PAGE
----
This information describes how to give an insulin injection (shot) with an insulin pen. It also describes how to store and care for disposable insulin pens. A disposable insulin pen is an insulin pen you throw away when it’s empty or after using it for a certain number of days.
If you’re using an insulin pen:
- Make sure you know the exact name of the insulin medication you’re using. Always tell all your healthcare providers its exact name.
- Make sure you know if you’re using a concentrated insulin (medication with a lot of insulin in a small amount of liquid). You might be using a concentrated insulin if you need large doses (amounts) of insulin.
- Never use a syringe to take insulin out of an insulin pen, especially if the insulin is concentrated. Doing this could result in the wrong dose, which can be very dangerous.
- Never share an insulin pen with anyone. They’re meant to be used by 1 person only. Sharing insulin pens could cause an infection.
About insulin pens
An insulin pen is a device used to give an insulin injection. There are different types of insulin pens. All types have the same basic parts (see Figure 1) but with different medications in them.
- A pen cap. This protects the insulin when you’re not using the pen.
- A rubber seal. This is where the pen needle connects to the body of the pen.
- An insulin reservoir. This holds the insulin. There’s a clear plastic area that lets you see the insulin inside the reservoir. You can use this to see about how much insulin is left in the pen.
- A label. This tells you the type of insulin in the pen and the expiration date.
- A dosage selector. This lets you dial to the right insulin dose.
- A dose window. This shows the number of units of insulin selected. There’s an arrow pointing to the number in the middle of the dose window. This is the number of insulin units that will be injected.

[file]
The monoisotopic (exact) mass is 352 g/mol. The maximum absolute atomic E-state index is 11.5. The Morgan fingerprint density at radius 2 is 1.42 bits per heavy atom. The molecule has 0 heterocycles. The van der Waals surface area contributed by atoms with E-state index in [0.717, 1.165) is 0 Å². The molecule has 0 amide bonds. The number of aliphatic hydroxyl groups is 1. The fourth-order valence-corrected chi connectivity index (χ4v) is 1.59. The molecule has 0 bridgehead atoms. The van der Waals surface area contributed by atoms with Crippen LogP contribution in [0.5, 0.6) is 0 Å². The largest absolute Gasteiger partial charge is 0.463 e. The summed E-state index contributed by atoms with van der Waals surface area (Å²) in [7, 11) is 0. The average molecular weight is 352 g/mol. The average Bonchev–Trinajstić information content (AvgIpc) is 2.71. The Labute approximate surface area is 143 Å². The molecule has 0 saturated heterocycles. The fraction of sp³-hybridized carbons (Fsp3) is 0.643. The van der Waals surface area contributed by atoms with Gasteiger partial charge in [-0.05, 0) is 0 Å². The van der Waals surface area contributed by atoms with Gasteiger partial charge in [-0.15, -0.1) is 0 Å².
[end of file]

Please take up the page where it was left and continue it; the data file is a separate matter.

- An injection button. You press down on this to give the injection.
About insulin pen needles
Use a new insulin pen needle each time you give yourself an injection. Insulin pen needles have 4 main parts (see Figure 2).
- A protective tab. This helps keep the needle clean. You’ll need to remove this before attaching the needle to the insulin pen.
- An outer needle cap. This covers the needle before and after it’s used.
- An inner needle cap. This helps keep the needle clean before it’s used.
- A needle. This is how the injection is given into the skin.
How to store your insulin pens
Too much heat, cold, or sunlight can damage the insulin in your pens. Follow the instructions below to store your insulin pens.
- Keep your new, unused insulin pens in the refrigerator door. This keeps them from being pushed to the back of the refrigerator, where they can freeze.
- Keep the insulin pen you’re currently using at room temperature (below 86 °F, or 30 °C). Once you use an insulin pen the first time, never put it back in the refrigerator.
- Never freeze your insulin pens.
When you’re going out in hot weather, don’t let your insulin pen get too hot. Carry it in an insulated bag, or something similar, to keep it cool.
- If you’re going to be out for a few hours, put a cold bottle of water in the insulated bag with your insulin pen. This will keep it from getting too hot for several hours.
If you’re going to be out for a longer time, you can put an ice pack in the insulated bag with your insulin pen. Wrap the ice pack or insulin pen in a towel to keep them from touching. If the pen touches the ice pack directly, the insulin can freeze.
- Always put the pen cap back on the insulin pen after using it. This protects the insulin from sunlight.
When to throw away your insulin pens
You’ll use the same insulin pen over and over for a certain number of days. The number of days depends on the type of insulin pen you’re using. The table below lists some common types of insulin pens and the number of days you can use each one. You can also read the instructions that come with your insulin pens.
|Insulin type||Insulin concentration||Insulin action||Number of days to use pen||Insulin color|
|NovoLog® FlexPen®: aspart||100 units/mL||Rapid acting||28 days||Clear|
|Humalog® KwikPen®: lispro||100 units/mL||Rapid acting||28 days||Clear|
|Lantus® SoloStar®: glargine||100 units/mL||Long acting||28 days||Clear|
|Levemir® FlexTouch®: detemir||100 units/mL||Long acting||42 days||Clear|
|Humulin®N KwikPen®: NPH||100 units/mL||Intermediate acting||14 days||Cloudy|
Whenever you start using a new insulin pen:
- Count ahead the number of days you can use the insulin pen. Start from the day you first put a pen needle on that new pen.